Aluminum composite panels have been making headlines of late for all the wrong reasons. The subject of scourge was at the heart—or rather, outer edges—of the Grenfell Tower disaster in the U.K. that saw a fire take the lives of an estimated 80 people as flames traveled via the building's aluminum composite cladding. However, at Facades+ AM conference in Austin yesterday morning, the material was shown in a new light. As part of the opening discussion panel, titled Digital Design and Fabrication Frontiers, principal at OTA+, Kory Bieg demonstrated how aluminum composite panels can be used to make three-dimensional structures such as arches and vaults. Speaking to The Architect's Newspaper (AN), Bieg described how he used parametric design tools such as the Kangaroo plugin for Grasshopper to design Caret 6. The vaulting structure, designed and fabricated by his Design V Studio at the University of Texas at Austin School of Architecture, was part of an exhibition on metal structures in 2013. Caret 6 is comprised of large folded panels and responds to a brief that called for a structure using aggregation, weaving, and stacking techniques to create an assembly that could transition from a flat surface to a volumetric enclosure.
"To enable a smooth transition from a flat, two-dimensional ground surface into a volumetric, three-dimensional vault, the studio used a diamond pattern that could work as both an aggregate and woven rib-system. Though the diamond pattern appears to be series of stacked cells, the structure is actually three layers of overlapping ribs," said OTA+ on its website. "Large, continuous primary ribs form the seams from vault to vault, while secondary ribs span between each seam. Tertiary ribs complete the web and enclose each cell to create a rigid structure."
"A core goal of the studio was to introduce asymmetry into what would otherwise be a symmetrical form. The vault is roughly eleven foot at its highest point, enclosing a space small enough for occupants to engage directly with the surface, a condition atypical for most vaults which often frame larger and much taller spaces. "Caret 6 was designed to fill an already existing space," said Bieg, "so it was necessary to design a geometry that responded to the existing room, especially at the edges, where the vaulting forms project toward the walls."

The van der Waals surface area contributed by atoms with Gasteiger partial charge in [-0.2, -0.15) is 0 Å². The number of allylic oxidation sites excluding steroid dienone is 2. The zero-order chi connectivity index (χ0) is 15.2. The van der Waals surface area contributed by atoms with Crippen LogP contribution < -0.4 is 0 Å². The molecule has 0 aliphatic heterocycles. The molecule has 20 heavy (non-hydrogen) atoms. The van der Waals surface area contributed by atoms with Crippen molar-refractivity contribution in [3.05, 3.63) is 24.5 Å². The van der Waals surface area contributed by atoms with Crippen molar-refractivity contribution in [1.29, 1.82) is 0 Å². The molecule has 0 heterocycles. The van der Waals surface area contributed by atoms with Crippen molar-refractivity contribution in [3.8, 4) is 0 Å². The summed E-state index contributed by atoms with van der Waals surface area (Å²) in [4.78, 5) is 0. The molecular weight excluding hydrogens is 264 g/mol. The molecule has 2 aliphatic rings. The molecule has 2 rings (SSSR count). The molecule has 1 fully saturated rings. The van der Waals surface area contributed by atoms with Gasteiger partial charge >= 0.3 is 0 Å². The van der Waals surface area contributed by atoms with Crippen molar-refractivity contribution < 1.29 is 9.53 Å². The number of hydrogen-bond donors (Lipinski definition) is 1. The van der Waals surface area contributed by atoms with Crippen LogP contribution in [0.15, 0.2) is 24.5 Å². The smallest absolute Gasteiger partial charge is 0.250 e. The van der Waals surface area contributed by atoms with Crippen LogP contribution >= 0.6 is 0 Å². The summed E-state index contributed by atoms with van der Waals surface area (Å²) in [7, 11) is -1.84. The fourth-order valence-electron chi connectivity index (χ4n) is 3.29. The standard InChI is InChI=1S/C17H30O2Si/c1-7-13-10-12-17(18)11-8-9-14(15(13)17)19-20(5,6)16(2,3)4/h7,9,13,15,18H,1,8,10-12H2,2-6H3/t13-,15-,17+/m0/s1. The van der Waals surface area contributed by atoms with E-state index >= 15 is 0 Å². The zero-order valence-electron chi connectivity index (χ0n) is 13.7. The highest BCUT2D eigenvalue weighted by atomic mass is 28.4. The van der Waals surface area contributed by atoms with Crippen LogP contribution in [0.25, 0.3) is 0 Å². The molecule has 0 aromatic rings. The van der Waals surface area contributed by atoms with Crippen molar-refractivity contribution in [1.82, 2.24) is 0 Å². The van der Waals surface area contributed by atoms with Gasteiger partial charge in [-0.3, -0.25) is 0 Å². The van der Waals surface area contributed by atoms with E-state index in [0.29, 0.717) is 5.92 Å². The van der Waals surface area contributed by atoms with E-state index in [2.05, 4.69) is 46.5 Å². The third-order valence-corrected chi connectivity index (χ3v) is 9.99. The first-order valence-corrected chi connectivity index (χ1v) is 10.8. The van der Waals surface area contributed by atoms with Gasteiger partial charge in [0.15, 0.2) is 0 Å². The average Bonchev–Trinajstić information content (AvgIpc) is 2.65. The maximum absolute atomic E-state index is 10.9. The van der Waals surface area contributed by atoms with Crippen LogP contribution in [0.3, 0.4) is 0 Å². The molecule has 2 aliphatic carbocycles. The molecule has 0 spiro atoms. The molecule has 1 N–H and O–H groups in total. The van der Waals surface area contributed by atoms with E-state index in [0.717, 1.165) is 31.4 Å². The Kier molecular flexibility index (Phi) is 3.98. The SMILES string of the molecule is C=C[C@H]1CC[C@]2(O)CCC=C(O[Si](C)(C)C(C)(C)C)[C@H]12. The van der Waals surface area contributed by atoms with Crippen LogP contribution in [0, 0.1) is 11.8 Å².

Bieg benefitted from using Robot Structural Analysis which enabled him to model and test different Aluminum Composite Panel configurations to find the optimum structural solution. "Ultimately, we added a layer of attachment details that included thousands of O-rings and binder rings to ensure stability in the event a lateral force or unexpected point load is applied (ie. someone hanging on the edge of the cantilever), but in its resting state, Caret 6 does not require any fasteners," the firm said. Bieg was joined by Anthony Birchler of fabrication firm Zahner. "Digital manufacturing plays an enormous role in not only what we do, but the changing landscape of architecture and design fields," he said speaking to AN. "Designers want to understand how they can interface with a firm like Zahner—and here's the big part—they need to know how to establish this kind of precedent with their clients in our industry. Our presentation shows how firms are accomplishing unique architectural works. This isn't theoretical. This is our practice, and we want to show you how you can do this kind of work"